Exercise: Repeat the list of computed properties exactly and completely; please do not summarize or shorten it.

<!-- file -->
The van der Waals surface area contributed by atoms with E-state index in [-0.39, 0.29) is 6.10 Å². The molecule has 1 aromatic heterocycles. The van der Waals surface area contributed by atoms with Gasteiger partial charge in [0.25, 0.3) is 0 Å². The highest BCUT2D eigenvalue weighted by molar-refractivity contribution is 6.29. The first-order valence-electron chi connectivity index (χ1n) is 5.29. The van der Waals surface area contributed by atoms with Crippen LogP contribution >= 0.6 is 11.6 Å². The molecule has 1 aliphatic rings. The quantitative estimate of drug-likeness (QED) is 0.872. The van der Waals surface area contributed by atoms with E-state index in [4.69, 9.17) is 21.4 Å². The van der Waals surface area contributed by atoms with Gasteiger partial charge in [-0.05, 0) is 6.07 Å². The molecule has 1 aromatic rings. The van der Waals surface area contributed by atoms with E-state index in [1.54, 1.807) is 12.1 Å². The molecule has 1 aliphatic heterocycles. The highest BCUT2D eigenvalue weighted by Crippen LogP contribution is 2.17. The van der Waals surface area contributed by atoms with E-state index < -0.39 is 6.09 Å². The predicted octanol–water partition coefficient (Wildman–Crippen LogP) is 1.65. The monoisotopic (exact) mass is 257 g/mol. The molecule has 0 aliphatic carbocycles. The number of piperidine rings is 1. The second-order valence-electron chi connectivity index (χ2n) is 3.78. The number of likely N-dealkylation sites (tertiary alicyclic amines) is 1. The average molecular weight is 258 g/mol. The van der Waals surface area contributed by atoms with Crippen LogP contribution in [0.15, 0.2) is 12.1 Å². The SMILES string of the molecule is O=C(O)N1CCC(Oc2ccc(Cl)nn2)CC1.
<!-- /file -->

The van der Waals surface area contributed by atoms with E-state index in [-0.39, 0.29) is 6.10 Å². The molecule has 1 aromatic heterocycles. The van der Waals surface area contributed by atoms with Gasteiger partial charge in [0.25, 0.3) is 0 Å². The highest BCUT2D eigenvalue weighted by molar-refractivity contribution is 6.29. The first-order valence-electron chi connectivity index (χ1n) is 5.29. The van der Waals surface area contributed by atoms with Crippen LogP contribution >= 0.6 is 11.6 Å². The molecule has 1 aliphatic rings. The quantitative estimate of drug-likeness (QED) is 0.872. The van der Waals surface area contributed by atoms with E-state index in [4.69, 9.17) is 21.4 Å². The van der Waals surface area contributed by atoms with Gasteiger partial charge in [-0.05, 0) is 6.07 Å². The molecule has 1 aromatic rings. The van der Waals surface area contributed by atoms with E-state index in [1.54, 1.807) is 12.1 Å². The molecule has 1 aliphatic heterocycles. The highest BCUT2D eigenvalue weighted by Crippen LogP contribution is 2.17. The van der Waals surface area contributed by atoms with E-state index < -0.39 is 6.09 Å². The predicted octanol–water partition coefficient (Wildman–Crippen LogP) is 1.65. The monoisotopic (exact) mass is 257 g/mol. The molecule has 0 aliphatic carbocycles. The number of piperidine rings is 1. The second-order valence-electron chi connectivity index (χ2n) is 3.78. The number of likely N-dealkylation sites (tertiary alicyclic amines) is 1. The average molecular weight is 258 g/mol. The van der Waals surface area contributed by atoms with Crippen LogP contribution in [0.15, 0.2) is 12.1 Å². The SMILES string of the molecule is O=C(O)N1CCC(Oc2ccc(Cl)nn2)CC1.